There are group patterns that show up on targets as a result of hand pain from arthritis, fear of recoil and performance anxiety, or even a bad “map” of the hand in the brain.
And there are group patterns that show up as a result of visual issues like being cross eye dominant or when your visual cortex combines the images that both of your eyes are receiving incorrectly (which is incredibly common.)
So, I took the mental checklist that I use with shooters that includes all of these factors and made a brain based diagnostic pistol splatter target & chart that will actually work for shooters when they’re shooting on their own.
Start by eliminating as many variables as possible by standing 6-10 feet away from the target and slow-fire shooting 5-8 shots at the center of the target with the goal of driving every single round through the same hole. Since most pistols come with a 25 yard factory zero, you may hit a little low when you’re shooting this close. That’s fine…keep aiming for the center of the target and don’t adjust your aim.
Even if you’re a point/target focus/threat focus/instinctive shooter, start by eliminating variables and using your sights.
The targets have high-contrast orange horizontal and vertical lines so that you can focus on your front sight and still make horizontal and vertical adjustments with your peripheral vision…without taking your focus off of the front sight.
One note…it’s important when using splatter targets to keep your focus on the front sight and assess your hits with your peripheral vision. Don’t let the target suck your focus downrange between shots. This will create a vertical stringing pattern on your target and is a training scar you want to avoid.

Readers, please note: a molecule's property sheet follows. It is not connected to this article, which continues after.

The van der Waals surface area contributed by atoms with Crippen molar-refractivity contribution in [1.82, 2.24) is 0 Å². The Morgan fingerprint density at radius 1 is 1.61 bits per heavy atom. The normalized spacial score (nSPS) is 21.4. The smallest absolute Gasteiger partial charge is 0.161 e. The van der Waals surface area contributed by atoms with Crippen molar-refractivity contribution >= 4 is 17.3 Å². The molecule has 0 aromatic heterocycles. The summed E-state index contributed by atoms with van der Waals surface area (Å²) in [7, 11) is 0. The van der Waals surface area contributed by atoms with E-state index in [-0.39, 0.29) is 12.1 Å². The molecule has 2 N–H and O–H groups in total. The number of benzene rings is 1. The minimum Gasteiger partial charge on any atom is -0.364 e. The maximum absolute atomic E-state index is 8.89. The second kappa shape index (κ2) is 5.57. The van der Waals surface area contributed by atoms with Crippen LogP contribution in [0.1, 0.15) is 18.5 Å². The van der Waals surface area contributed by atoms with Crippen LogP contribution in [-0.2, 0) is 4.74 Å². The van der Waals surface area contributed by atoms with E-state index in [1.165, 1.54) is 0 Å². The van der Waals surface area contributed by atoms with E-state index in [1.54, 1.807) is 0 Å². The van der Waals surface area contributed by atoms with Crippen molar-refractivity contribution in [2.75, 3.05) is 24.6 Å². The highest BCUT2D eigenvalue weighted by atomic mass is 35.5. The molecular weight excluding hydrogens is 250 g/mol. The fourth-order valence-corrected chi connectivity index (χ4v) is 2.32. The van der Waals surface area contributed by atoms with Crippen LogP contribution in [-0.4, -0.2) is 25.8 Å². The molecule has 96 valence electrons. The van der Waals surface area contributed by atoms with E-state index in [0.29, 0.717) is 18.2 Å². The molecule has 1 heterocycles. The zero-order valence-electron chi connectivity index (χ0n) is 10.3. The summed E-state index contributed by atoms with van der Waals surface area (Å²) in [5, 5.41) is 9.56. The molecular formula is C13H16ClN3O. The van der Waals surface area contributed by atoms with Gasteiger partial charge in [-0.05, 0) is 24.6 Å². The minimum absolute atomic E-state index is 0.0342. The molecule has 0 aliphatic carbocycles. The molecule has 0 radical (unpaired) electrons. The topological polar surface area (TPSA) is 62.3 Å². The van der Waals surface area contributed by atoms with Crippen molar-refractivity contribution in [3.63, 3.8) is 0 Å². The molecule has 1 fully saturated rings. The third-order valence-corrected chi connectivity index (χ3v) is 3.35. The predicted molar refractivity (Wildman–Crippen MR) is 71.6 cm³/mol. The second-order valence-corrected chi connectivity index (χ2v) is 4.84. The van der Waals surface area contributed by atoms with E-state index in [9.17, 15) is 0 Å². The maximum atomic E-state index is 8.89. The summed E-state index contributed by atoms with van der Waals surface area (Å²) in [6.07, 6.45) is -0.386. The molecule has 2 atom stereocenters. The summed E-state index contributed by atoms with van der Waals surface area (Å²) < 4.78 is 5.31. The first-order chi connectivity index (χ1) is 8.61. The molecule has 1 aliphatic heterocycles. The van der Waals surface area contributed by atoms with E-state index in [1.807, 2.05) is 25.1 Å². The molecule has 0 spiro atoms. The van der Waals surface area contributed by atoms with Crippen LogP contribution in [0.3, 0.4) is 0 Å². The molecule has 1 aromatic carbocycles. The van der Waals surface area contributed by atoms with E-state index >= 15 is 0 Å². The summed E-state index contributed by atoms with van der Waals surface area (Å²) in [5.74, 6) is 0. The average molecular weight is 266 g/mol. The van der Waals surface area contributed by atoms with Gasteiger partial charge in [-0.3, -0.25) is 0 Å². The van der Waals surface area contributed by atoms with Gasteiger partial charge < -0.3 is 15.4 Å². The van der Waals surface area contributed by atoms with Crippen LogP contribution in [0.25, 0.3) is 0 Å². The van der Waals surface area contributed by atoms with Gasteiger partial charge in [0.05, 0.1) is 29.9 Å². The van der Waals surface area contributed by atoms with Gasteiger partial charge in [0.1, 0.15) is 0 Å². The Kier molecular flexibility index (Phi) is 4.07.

At that distance, you can’t really blame the accuracy of the gun, ammo, or wind if you miss. The sights might be off or loose, but odds are, it’s something you’re doing and that you can fix.
If you drill all of the rounds through 1 hole, keep adding distance until you get a 4-6” group. The splatter target will make it easy to see where you’re hitting as you extend the distance.
If you don’t drill all of the rounds through 1 hole, then see which numbered pattern your group looks like? Are all of the shots low? That would be a type 1 group. Are your shots stringing left and right? That would be a type 3 group.
Next, look at the diagnostic chart and see what the most common causes of that group pattern are.
Most of these will be things that you have seen, heard, or read before. That’s ok. You see, the problem for most shooters isn’t a lack of knowledge about shooting. It’s trying to remember all of the details after the bullets start flying.
The diagnostic chart is coated to resist damage from water, oil, blood, and the crushed dreams of your enemies (Thanks, Alex) and is designed as a cheat sheet to remind you of things that an instructor would tell you if he was with you on the range.